Researchers found that activating GABAergic neurons in the medulla of the brain immediately induced REM sleep - the dream phase - in mice.
Yang Dan, a professor of molecular and cell biology at UC-Berkeley, and colleagues found that activating certain neurons in a brain region called the medulla induced rapid eye movement (REM) sleep in mice in a matter of seconds, while deactivating the neurons impaired their ability to enter REM sleep.
The team recently published their findings in the journal Nature.
REM is a stage of mammalian sleep that makes up around 25% of our sleep cycle, with the first phase normally occurring around 70-90 minutes after falling asleep.
As well as being characterized by fast, random eye movements and temporary muscle paralysis, REM is involved in the dreaming process. Researchers hypothesize that the lack of muscle control that occurs during REM sleep is to stop us from acting out our dreams.
Activating GABAergic neurons triggered REM sleep in mice
For their study, Dan and colleagues set out to gain a better understanding of whether GABAergic neurons in the medulla - which are active during REM sleep - play a role in REM sleep generation.
- 90% of our dreams are lost within 1 minute of waking up
- We spend an average of 6 years of our lives dreaming
- Babies do not dream of themselves until the reach the age of 3 years.
GABAergic neurons protrude from the ventral part of the medulla, situated at the top of the spinal cord and certain regions of the brainstem and the hypothalamus - a brain region involved in hormone release and many other bodily functions.
The team used a technique called optogenetics on mice that were genetically engineered to express a marker protein in GABAergic neurons only.
The optogenetics method involved placing a light-sensitive ion channel into the GABAergic neurons using a virus. Once inserted, the researchers activated the GABAergic neurons in mice by stimulating them with a laser light via an optical fiber placed in the brain. The team was able to deactivate the GABAergic neurons with laser light by inserting an inhibitory ion pump into the neurons.
The researchers tracked the activity of GABAergic neurons in the medulla of the mice during both activation and deactivation with optogenetics. They also assessed how switching these neurons on or off for short periods affected the sleep and wake behavior of the mice.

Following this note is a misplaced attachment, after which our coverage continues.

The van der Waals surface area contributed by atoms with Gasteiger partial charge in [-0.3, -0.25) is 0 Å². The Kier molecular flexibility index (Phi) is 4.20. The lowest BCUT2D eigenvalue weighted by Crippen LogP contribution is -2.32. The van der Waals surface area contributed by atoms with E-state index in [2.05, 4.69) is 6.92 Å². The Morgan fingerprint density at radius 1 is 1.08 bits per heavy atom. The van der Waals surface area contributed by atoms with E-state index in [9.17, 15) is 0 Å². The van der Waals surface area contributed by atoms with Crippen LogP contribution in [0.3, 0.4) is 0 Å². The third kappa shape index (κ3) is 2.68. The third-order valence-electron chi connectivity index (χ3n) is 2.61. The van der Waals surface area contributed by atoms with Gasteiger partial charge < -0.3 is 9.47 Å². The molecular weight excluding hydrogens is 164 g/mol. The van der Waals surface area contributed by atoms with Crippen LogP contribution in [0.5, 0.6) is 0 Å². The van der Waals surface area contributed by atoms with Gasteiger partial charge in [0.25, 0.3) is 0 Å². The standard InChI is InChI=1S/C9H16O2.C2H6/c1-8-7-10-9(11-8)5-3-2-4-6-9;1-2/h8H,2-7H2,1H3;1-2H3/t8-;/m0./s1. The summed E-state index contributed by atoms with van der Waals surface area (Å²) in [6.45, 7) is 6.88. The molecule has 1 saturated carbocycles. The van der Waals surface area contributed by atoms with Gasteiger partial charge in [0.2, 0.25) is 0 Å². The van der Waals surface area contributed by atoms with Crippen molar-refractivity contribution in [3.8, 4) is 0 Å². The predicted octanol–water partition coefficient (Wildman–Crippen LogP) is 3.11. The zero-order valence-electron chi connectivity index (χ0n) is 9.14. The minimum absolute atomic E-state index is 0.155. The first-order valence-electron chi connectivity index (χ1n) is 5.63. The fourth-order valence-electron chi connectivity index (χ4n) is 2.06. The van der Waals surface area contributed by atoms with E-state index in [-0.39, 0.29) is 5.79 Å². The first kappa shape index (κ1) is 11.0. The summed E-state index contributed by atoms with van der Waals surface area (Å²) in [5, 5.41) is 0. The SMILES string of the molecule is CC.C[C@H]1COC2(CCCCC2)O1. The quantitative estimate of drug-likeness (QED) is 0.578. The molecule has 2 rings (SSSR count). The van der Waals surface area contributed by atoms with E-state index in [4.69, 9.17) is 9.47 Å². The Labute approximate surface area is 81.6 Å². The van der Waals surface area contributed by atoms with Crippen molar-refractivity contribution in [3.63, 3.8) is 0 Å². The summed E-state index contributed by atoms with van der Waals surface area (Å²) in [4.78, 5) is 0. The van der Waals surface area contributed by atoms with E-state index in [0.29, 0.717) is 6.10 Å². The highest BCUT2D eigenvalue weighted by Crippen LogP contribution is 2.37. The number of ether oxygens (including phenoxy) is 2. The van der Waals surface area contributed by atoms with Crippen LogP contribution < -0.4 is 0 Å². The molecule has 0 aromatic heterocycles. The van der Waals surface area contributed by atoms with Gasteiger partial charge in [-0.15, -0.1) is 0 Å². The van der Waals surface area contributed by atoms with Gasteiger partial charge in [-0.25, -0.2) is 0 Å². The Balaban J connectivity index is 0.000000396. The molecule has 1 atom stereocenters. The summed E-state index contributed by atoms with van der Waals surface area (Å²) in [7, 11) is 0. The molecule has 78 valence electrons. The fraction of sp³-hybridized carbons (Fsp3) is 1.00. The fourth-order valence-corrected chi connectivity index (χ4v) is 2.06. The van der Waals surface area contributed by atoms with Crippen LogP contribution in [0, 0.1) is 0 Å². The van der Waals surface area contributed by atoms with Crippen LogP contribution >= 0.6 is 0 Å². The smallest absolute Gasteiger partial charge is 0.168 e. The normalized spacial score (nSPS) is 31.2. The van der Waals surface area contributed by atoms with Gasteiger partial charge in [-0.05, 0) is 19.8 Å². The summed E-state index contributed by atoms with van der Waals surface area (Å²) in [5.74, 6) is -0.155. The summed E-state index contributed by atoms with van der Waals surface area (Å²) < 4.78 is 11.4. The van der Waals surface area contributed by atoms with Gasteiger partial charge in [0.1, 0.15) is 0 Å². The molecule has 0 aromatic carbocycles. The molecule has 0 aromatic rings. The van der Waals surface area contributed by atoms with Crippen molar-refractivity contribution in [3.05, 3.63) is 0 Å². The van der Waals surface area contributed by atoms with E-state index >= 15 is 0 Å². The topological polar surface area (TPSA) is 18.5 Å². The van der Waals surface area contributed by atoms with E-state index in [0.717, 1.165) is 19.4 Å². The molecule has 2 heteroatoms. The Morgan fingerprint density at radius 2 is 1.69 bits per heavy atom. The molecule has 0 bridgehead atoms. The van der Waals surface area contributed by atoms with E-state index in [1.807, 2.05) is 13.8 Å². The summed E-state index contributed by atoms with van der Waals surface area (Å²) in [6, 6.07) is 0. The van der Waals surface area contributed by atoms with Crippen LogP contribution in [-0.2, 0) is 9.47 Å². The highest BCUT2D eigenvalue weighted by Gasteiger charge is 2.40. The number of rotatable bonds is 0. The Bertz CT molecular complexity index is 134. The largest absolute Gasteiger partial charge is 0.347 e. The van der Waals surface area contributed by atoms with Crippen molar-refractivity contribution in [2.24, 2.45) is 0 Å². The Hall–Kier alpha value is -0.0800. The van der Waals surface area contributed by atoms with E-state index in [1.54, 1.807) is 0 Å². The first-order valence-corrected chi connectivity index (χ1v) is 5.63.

The team found that activating the GABAergic neurons in the medulla of sleeping mice induced REM sleep within seconds, while deactivating these neurons during sleep either reduced their ability to enter REM or stopped that sleep phase completely.
Commenting on the findings, Dan says:
"Because of the strong induction of REM sleep - in 94% of the recorded trials our mice entered REM sleep within seconds of activating the neurons - we think this might be a critical node of a relatively small network that makes the decision whether you go into dream sleep or not."
Findings could shed light on psychiatric, neurological disorders
While activating the GABAergic neurons in mice that were awake did not impact their wakefulness, it did affect their appetite, causing them to eat more. The researchers note that in normal mice, activity of GABAergic neurons is highest during waking periods and during eating and grooming - which the team notes are two enjoyable activities for mice.
As such, Dan believes GABAergic neurons in the medulla produce the opposite effect to nerve cells involved in stress, such as noradrenergic neurons in a region of the brain called the pons.
"Other people have found that noradrenergic neurons, which are active when you are running, shut down when eating or grooming," says Dan. "So it seems like when you are relaxed and enjoying yourself, the noradrenergic neurons switch off and these GABAergic neurons in the medulla turn on."
As well as helping to gain a better understanding of the brain mechanisms behind sleep and dreaming, the researchers say their findings mean they are now able to switch dreaming on and off in mice at will, which could have clinical implications.
"Many psychiatric disorders, especially mood disorders, are correlated with changes in REM sleep, and some widely used drugs affect REM sleep, so it seems to be a sensitive indicator of mental and emotional health," says first author Franz Weber, a postdoctoral fellow at UC-Berkeley.
Not only could studying the sleep circuit offer insight into psychiatric disorders, Weber says it could aid understanding of neurological disorders that impact sleep, such as Parkinson's disease and Alzheimer's disease.
Last year, Medical News Today reported on a study in which researchers shed light on why some people often remember their dreams while others do not.